The United Kingdom and France are again clashing over post-Brexit fishing rights since the island of Jersey rejected 75 license requests from French fishermen. Paris announced retaliatory measures in fifteen days if the situation is not reversed.
In a previous incident over Jersey territorial waters, Paris threatened to cut power cables to the island and government spokesperson Gabriel Attal described the situation as totally unacceptable and inadmissible.
French Maritime Minister Annick Girardin also warned that French fishing should not be taken hostage by the British for political ends.
Jersey island which has a large degree of autonomy said it will continue to have an open door to further data and evidence of fishing activity, including for vessels which have already been considered, and we look forward to working collaboratively to resolve the remaining complex issues.
Jersey's foreign minister, Ian Gorst, said that of 170 applicants, 64 were granted as well as a further 31 temporary licenses to applicants the island says need to show proof of having previously fished in Jersey waters. Island authorities added that recently issued licenses come on top of 47 that were previously granted.
The UK itself says that 12 of 47 applications recently submitted by small boat owners were accepted and that London has granted nearly 1,700 licenses this year for the UK's exclusive economic zone, which extends from 12-200 nautical miles off the coast.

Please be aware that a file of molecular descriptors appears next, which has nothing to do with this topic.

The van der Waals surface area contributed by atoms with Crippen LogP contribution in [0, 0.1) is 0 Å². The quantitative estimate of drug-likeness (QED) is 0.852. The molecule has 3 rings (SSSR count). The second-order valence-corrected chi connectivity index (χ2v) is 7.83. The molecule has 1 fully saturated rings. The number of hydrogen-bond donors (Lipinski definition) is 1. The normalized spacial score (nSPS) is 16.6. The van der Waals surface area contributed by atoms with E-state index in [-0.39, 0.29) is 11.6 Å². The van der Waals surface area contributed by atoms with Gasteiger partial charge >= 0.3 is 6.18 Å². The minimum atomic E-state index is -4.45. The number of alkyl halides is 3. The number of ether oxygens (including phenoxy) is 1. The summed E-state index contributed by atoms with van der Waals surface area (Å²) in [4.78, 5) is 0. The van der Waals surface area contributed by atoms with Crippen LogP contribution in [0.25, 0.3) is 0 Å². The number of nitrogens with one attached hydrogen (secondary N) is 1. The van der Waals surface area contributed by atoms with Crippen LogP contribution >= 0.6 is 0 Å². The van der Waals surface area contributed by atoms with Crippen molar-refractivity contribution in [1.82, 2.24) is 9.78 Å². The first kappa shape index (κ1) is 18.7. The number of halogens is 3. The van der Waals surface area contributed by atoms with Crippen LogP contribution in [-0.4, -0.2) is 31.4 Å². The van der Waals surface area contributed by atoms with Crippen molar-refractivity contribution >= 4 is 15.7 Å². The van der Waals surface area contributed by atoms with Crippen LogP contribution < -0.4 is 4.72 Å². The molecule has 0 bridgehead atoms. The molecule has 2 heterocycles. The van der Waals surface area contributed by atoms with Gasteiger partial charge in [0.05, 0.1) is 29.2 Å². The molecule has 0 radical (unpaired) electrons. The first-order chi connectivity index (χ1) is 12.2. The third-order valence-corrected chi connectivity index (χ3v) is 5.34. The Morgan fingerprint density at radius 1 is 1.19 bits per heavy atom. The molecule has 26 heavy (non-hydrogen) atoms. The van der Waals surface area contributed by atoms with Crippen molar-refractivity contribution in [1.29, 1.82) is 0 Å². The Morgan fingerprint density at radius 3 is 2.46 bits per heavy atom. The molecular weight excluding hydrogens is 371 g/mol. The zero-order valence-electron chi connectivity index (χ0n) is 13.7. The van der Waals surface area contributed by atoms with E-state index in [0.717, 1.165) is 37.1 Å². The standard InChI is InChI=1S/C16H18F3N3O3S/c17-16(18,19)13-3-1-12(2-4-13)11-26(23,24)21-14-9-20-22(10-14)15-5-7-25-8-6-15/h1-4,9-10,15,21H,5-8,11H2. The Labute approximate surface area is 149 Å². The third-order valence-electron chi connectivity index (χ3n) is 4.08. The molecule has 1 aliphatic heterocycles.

Jean-Pierre Pont, mayor of Boulogne and a member of President Emmanuel Macron's La Republique en Marche party warned, since the British are refusing to honor what they signed, as with other Anglo-Saxons in another area, the French fishermen of Boulogne-sur-Mer may be obliged, after nine months of useless patience, to envisage ways to retaliate against the UK — for example by blocking ports or the entry of lorries towards the UK through the [Channel] tunnel.
Pont finally underlined that our fishermen want to be out at sea fishing under the terms agreed during Brexit.
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Under the terms of the agreement any ‘dispute’ must first be addressed through the dispute resolution procedure and then if necessary, independent arbitration and only if they decide one or other side has breached the treaty can the other side take ‘appropriate’ retaliatory action.Sep 30th, 2021 - 09:40 pm 0
France, the EU cannot unilaterally decide the UK has broken the agreement and retaliate. To do so would be a gross breach of the agreement and collapse it entirely.